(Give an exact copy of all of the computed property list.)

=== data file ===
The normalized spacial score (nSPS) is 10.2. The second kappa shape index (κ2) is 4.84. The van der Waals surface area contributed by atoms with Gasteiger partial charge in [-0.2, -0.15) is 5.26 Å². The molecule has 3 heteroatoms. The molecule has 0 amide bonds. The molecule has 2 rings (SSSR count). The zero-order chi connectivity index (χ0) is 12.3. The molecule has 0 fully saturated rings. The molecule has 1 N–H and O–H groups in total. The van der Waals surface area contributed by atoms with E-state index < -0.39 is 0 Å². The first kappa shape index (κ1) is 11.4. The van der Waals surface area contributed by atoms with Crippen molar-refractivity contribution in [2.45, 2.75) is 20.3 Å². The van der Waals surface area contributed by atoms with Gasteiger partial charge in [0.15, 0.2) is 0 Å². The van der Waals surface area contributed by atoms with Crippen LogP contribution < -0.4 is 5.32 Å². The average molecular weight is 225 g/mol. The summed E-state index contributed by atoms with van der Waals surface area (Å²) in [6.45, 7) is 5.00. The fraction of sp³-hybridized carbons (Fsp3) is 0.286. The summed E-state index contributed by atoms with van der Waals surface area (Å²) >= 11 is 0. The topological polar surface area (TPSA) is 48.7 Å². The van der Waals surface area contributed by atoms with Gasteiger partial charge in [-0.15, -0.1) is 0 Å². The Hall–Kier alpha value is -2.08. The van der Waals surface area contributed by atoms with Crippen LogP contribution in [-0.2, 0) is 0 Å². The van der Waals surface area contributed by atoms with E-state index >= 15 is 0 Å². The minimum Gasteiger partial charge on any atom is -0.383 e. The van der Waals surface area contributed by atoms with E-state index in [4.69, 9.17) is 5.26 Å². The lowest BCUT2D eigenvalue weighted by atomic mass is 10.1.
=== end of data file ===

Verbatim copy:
The normalized spacial score (nSPS) is 10.2. The second kappa shape index (κ2) is 4.84. The van der Waals surface area contributed by atoms with Gasteiger partial charge in [-0.2, -0.15) is 5.26 Å². The molecule has 3 heteroatoms. The molecule has 0 amide bonds. The molecule has 2 rings (SSSR count). The zero-order chi connectivity index (χ0) is 12.3. The molecule has 0 fully saturated rings. The molecule has 1 N–H and O–H groups in total. The van der Waals surface area contributed by atoms with E-state index < -0.39 is 0 Å². The first kappa shape index (κ1) is 11.4. The van der Waals surface area contributed by atoms with Crippen molar-refractivity contribution in [2.45, 2.75) is 20.3 Å². The van der Waals surface area contributed by atoms with Gasteiger partial charge in [0.15, 0.2) is 0 Å². The van der Waals surface area contributed by atoms with Crippen LogP contribution < -0.4 is 5.32 Å². The average molecular weight is 225 g/mol. The summed E-state index contributed by atoms with van der Waals surface area (Å²) in [6.45, 7) is 5.00. The fraction of sp³-hybridized carbons (Fsp3) is 0.286. The summed E-state index contributed by atoms with van der Waals surface area (Å²) >= 11 is 0. The topological polar surface area (TPSA) is 48.7 Å². The van der Waals surface area contributed by atoms with Gasteiger partial charge in [-0.15, -0.1) is 0 Å². The Hall–Kier alpha value is -2.08. The van der Waals surface area contributed by atoms with Crippen LogP contribution in [-0.2, 0) is 0 Å². The van der Waals surface area contributed by atoms with E-state index >= 15 is 0 Å². The minimum Gasteiger partial charge on any atom is -0.383 e. The van der Waals surface area contributed by atoms with E-state index in [4.69, 9.17) is 5.26 Å². The lowest BCUT2D eigenvalue weighted by atomic mass is 10.1.